I, on the other hand, remember the days in-between – the day he came home with his first S and spent practically the whole day crying, the day he announced his first girlfriend (there were three, actually), the days I showed up for lunch (coincidentally, they were always serving square pizza those days…), and the many, many other days that are only evidenced in my memory, and cannot be condensed into one witty, touching, properly nostalgic blog…

I am a little sad that it’s over, that the newness of being in school for the first time (real school, not day-care school, as Bug put it once) is gone, and that one day, Bug will only remember a tiny handful of the past 300-ish days of Kindergarten snapshots.

But a bigger part of me is excited for the pending months of summer, as Bug transitions from fresh-faced Kindergartner to weathered First Grader, and more importantly, from just my baby boy to my baby boy plus Bean’s big brother.

For a moment though, I thought I’d reflect.

First Day of School:

The year begins

 

And to be fair to Bug when he’s an adult, here’s one for the record books. My Kindergarten teacher Mrs. Davis and a few of her Kindergarteners, circa 1988.

(I’m the only black-haired one who looks uncannily like Data from The Goonies. Thanks for pointing that out, Maia.)

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Greater Than the Sum of Its Parts

I am a math nerd at heart.

It only makes sense that one plus one will always equal two, and never, ever more.

The theory of “emergence,” in the fields of art, psychology, philosophy, religion, and all other things right-brain-lumpable, identifies the times when one plus one equals more than two…sometimes, even infinitely more than two.

That is, the whole is greater than the sum of its parts.

So anyway, I was talking to a friend the other day, recounting some of the hundreds of funny and/or sweet and/or touching and/or amazing things Bug has said and/or done recently, and after a few laughs and comments, he said, “Wow, his baby sister has a lot to live up to, doesn’t she?” (Yes, she does.)

My son is witty and smart and tender and good. He is everything I have spent a lifetime trying to live up to, and he’s only five years old. Sure, he has his moments (like today when, as a surprise, I bought him some animal-shaped rubber bands – they’re all the rage at school…think Pogs for this generation…and instead of saying “thank you,” he said he would have rather had the jungle animal ones…boo…) but he is so much more than anything I could have contributed. (Enter: The Theory of Emergence. Ah-ha! We’ve come full circle!)

I am really looking forward to watching how he’ll ease into the role of big brother. He is tremendous already, and I have high hopes for Bean with a role model like Bug.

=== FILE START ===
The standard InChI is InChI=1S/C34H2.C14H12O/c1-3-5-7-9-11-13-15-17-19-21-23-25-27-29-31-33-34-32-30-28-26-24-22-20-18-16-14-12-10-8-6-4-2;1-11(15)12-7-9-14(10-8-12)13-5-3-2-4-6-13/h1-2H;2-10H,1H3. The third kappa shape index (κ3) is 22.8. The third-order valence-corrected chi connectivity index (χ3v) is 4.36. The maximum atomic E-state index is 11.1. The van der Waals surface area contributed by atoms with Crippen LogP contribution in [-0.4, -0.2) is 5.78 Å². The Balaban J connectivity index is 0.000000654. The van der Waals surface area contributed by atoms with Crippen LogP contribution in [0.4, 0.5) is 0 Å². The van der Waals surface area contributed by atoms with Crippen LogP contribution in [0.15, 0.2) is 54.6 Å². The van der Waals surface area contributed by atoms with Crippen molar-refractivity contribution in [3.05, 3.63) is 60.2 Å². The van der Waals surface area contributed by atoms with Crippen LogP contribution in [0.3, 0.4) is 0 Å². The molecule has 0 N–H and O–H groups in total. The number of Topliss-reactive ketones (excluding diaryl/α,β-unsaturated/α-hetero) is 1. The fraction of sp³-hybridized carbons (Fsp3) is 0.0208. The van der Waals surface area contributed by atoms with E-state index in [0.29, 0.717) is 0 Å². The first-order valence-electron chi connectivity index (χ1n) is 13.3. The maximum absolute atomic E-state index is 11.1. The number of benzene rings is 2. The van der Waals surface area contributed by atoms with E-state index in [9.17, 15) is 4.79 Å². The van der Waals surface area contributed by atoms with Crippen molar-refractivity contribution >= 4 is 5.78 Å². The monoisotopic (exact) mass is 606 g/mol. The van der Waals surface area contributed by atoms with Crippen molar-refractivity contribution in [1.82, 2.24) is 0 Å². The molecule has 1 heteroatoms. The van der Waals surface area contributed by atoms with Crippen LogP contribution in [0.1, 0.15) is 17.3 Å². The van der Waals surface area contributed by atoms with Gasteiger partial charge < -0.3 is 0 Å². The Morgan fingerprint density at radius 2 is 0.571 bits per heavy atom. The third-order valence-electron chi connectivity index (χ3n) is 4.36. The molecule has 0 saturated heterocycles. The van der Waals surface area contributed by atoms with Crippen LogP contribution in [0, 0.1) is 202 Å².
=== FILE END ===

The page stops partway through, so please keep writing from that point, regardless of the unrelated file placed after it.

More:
When I consider Bean, and wonder about her and the dynamic of our family – the explosive love and affection already pulsating through each of us for her – I often stop and think how she will feel about us. And I know – I wholly know – that she will ridiculously adore her big brother Bug. (What little girl doesn’t worship her older, stronger, tougher, wiser, smellier big brother, for better or for worse?)

Don’t get me wrong. I’m not under any illusions – there will be the screaming matches, the fighting words, the rolled eyes and biting remarks. There will be a time when Bug will find his razor ruined in the shower because Bean wanted to practice shaving her legs for the first time (guilty), or when Bean will wholeheartedly resent him for not driving her to the school dance or football game so as not to suffer the embarrassment of PARENTS…

There will be days tougher or tragic, irritating or forgettable, and on this side of things looking out, I can say with (relative) certainty that the end product will be nothing short of divine, that being a mother will exceed the heartache and worry and fatigue and frustration…that parenting cannot be reduced to merely the sum of each of these, but will be immeasurably more than its unlikely components…

I look forward to stepping aside and watching the bond develop between my two children.

I look forward to seeing the glint of fierce protection in Bug when a boy shows interest in his sister, or the subtle awe roll off Bean in waves when she watches her brother achieve. I look forward to bearing witness to the memories they will share under the same roof and hopefully relive in laughter and nostalgia, the mutual respect that will (eventually, I’m sure) grow between them, the identity they will cling to as our son, and our daughter…

I look forward to sitting in the front row of something I can only imagine will be glorious…